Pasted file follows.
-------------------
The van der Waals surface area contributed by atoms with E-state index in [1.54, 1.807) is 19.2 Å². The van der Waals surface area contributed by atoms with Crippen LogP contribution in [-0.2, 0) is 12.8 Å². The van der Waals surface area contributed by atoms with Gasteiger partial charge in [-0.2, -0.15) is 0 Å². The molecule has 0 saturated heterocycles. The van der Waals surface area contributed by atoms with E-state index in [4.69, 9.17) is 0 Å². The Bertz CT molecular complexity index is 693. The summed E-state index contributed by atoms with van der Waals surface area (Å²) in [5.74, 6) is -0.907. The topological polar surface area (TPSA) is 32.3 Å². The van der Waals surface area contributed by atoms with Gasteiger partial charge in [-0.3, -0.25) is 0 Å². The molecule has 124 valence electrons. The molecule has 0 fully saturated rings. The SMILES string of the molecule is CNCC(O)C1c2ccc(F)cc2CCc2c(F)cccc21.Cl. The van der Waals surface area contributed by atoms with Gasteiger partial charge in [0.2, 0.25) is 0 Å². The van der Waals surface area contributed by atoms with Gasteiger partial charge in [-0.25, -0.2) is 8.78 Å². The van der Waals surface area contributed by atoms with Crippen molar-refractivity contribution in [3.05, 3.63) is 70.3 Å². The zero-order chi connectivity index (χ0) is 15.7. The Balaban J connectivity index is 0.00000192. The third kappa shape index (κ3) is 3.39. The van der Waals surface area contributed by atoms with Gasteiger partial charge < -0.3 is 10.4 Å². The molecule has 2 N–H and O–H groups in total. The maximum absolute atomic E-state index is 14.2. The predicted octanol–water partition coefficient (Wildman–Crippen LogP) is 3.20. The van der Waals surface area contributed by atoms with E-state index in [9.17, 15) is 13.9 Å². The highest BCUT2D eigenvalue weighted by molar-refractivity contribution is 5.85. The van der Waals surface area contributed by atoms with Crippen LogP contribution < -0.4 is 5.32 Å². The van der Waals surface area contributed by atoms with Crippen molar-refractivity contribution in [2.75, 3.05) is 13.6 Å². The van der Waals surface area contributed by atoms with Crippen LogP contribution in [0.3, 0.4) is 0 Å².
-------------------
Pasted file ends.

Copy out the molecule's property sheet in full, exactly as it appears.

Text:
The van der Waals surface area contributed by atoms with E-state index in [1.54, 1.807) is 19.2 Å². The van der Waals surface area contributed by atoms with Crippen LogP contribution in [-0.2, 0) is 12.8 Å². The van der Waals surface area contributed by atoms with Gasteiger partial charge in [-0.2, -0.15) is 0 Å². The molecule has 0 saturated heterocycles. The van der Waals surface area contributed by atoms with E-state index in [4.69, 9.17) is 0 Å². The Bertz CT molecular complexity index is 693. The summed E-state index contributed by atoms with van der Waals surface area (Å²) in [5.74, 6) is -0.907. The topological polar surface area (TPSA) is 32.3 Å². The van der Waals surface area contributed by atoms with Gasteiger partial charge in [-0.3, -0.25) is 0 Å². The molecule has 124 valence electrons. The molecule has 0 fully saturated rings. The SMILES string of the molecule is CNCC(O)C1c2ccc(F)cc2CCc2c(F)cccc21.Cl. The van der Waals surface area contributed by atoms with Gasteiger partial charge in [0.2, 0.25) is 0 Å². The van der Waals surface area contributed by atoms with Gasteiger partial charge in [-0.25, -0.2) is 8.78 Å². The van der Waals surface area contributed by atoms with Crippen molar-refractivity contribution in [3.05, 3.63) is 70.3 Å². The zero-order chi connectivity index (χ0) is 15.7. The Balaban J connectivity index is 0.00000192. The third kappa shape index (κ3) is 3.39. The van der Waals surface area contributed by atoms with Gasteiger partial charge < -0.3 is 10.4 Å². The molecule has 2 N–H and O–H groups in total. The maximum absolute atomic E-state index is 14.2. The predicted octanol–water partition coefficient (Wildman–Crippen LogP) is 3.20. The van der Waals surface area contributed by atoms with E-state index in [9.17, 15) is 13.9 Å². The highest BCUT2D eigenvalue weighted by molar-refractivity contribution is 5.85. The van der Waals surface area contributed by atoms with Crippen LogP contribution < -0.4 is 5.32 Å². The van der Waals surface area contributed by atoms with Crippen molar-refractivity contribution in [2.75, 3.05) is 13.6 Å². The van der Waals surface area contributed by atoms with Crippen LogP contribution in [0.3, 0.4) is 0 Å².